We would like to respond to the allegations that tenant advocates ignored the concerns of small landlords when non-owner occupied two- and three-family units were included in the newly negotiated rent control ordinance.

Coverage of such units exists in towns such as Maplewood, while even more restrictive coverage provisions than Montclair’s exist in neighboring Caldwell or Cedar Grove. We were careful to ensure that all landlords covered by the ordinance would be able to receive a just and reasonable return on their investment.

We withdrew our demand for a straight 3% annual rent increase across the board for all tenants when Mr. William Scott, a participant in the negotiations and an owner of two buildings covered by the new ordinance, objected, noting that it would not be sufficient for small landlords.

Landlords of these buildings will now be allowed a 6% rent increase in the first year after enactment of the ordinance, provided they honored the rent freeze the Township Council put into effect in 2020, and we assume that the vast majority of them did so. They will then be allowed to receive up to a 4% ever year thereafter. For senior tenants the annual increase will be 2.5% for the first year and beyond.

When a tenant moves out, landlords will have full, unlimited vacancy decontrol, limited to once in a five-year period. This will allow small landlords the opportunity to stay at or above market levels. Additionally, they will be allowed to “self-certify” regarding substantial compliance and non-harassment of the vacating tenant, and they will have the ability to re-rent the apartment prior to final approval of the rent board.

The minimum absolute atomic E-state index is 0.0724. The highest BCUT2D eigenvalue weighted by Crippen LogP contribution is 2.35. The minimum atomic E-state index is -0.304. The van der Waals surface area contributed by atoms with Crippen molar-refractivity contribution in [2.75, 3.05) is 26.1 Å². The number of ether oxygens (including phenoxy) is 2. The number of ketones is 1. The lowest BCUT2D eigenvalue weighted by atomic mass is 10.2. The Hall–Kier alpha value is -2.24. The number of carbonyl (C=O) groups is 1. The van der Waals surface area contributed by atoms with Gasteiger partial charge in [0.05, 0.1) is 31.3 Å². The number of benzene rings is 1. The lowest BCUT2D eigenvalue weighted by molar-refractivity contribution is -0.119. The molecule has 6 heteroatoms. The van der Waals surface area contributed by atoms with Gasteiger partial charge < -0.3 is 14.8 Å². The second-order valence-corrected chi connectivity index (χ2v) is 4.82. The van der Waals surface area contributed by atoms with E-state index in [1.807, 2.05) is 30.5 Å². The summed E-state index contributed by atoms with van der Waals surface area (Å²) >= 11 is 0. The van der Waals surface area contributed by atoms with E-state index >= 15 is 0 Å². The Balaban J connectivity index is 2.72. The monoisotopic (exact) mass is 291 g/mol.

Landlords will be entitled to hardship increases when their operating expenses exceed 65% of total gross income.

Landlords will be entitled to capital improvement surcharges for major additional services.

Also, in the event that a landlord receives a tax reduction from a tax appeal he/she is not required to share any portion of it with their tenants.

Some landlords expressed concern that the registration process would be too time consuming and bureaucratic. But this is not true. The registration with the rent control Officer in no more onerous than the current municipal registration requirement (see Montclair's municipal code, chapter 213, section 1) for rental properties of all buildings with two rental units or more.

We strongly urge the owners of the newly covered units to withdraw their opposition to the new rent control ordinance. It will provide reasonable rent increases for their tenants and mechanisms to achieve a profitable return on their investment.

Mitch Kahn
Vice president, New Jersey Tenants Organization

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